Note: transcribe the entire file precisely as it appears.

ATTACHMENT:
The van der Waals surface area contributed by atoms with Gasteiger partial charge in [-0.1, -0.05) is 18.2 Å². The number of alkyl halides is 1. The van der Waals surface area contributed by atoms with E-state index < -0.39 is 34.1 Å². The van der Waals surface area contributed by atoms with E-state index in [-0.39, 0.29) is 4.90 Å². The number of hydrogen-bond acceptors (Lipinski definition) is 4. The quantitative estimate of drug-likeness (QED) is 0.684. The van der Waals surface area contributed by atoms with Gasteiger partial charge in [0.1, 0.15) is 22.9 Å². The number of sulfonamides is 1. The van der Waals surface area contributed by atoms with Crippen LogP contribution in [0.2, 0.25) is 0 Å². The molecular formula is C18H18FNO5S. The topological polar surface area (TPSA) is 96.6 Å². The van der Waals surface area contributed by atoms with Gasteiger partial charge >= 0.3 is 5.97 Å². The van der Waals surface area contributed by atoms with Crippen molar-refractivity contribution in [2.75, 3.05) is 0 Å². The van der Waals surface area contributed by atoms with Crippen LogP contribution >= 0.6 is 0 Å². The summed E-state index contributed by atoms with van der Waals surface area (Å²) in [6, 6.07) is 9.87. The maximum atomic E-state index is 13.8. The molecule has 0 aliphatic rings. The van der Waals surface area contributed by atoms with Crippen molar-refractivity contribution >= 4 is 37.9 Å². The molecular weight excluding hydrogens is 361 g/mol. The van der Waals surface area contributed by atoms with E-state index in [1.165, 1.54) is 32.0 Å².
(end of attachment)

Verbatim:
The van der Waals surface area contributed by atoms with Gasteiger partial charge in [-0.1, -0.05) is 18.2 Å². The number of alkyl halides is 1. The van der Waals surface area contributed by atoms with E-state index < -0.39 is 34.1 Å². The van der Waals surface area contributed by atoms with E-state index in [-0.39, 0.29) is 4.90 Å². The number of hydrogen-bond acceptors (Lipinski definition) is 4. The quantitative estimate of drug-likeness (QED) is 0.684. The van der Waals surface area contributed by atoms with Gasteiger partial charge in [0.1, 0.15) is 22.9 Å². The number of sulfonamides is 1. The van der Waals surface area contributed by atoms with Crippen LogP contribution in [0.2, 0.25) is 0 Å². The molecular formula is C18H18FNO5S. The topological polar surface area (TPSA) is 96.6 Å². The van der Waals surface area contributed by atoms with Gasteiger partial charge >= 0.3 is 5.97 Å². The van der Waals surface area contributed by atoms with Crippen molar-refractivity contribution in [2.75, 3.05) is 0 Å². The van der Waals surface area contributed by atoms with Crippen LogP contribution >= 0.6 is 0 Å². The summed E-state index contributed by atoms with van der Waals surface area (Å²) in [6, 6.07) is 9.87. The maximum atomic E-state index is 13.8. The molecule has 0 aliphatic rings. The van der Waals surface area contributed by atoms with Crippen molar-refractivity contribution >= 4 is 37.9 Å². The molecular weight excluding hydrogens is 361 g/mol. The van der Waals surface area contributed by atoms with E-state index in [1.165, 1.54) is 32.0 Å².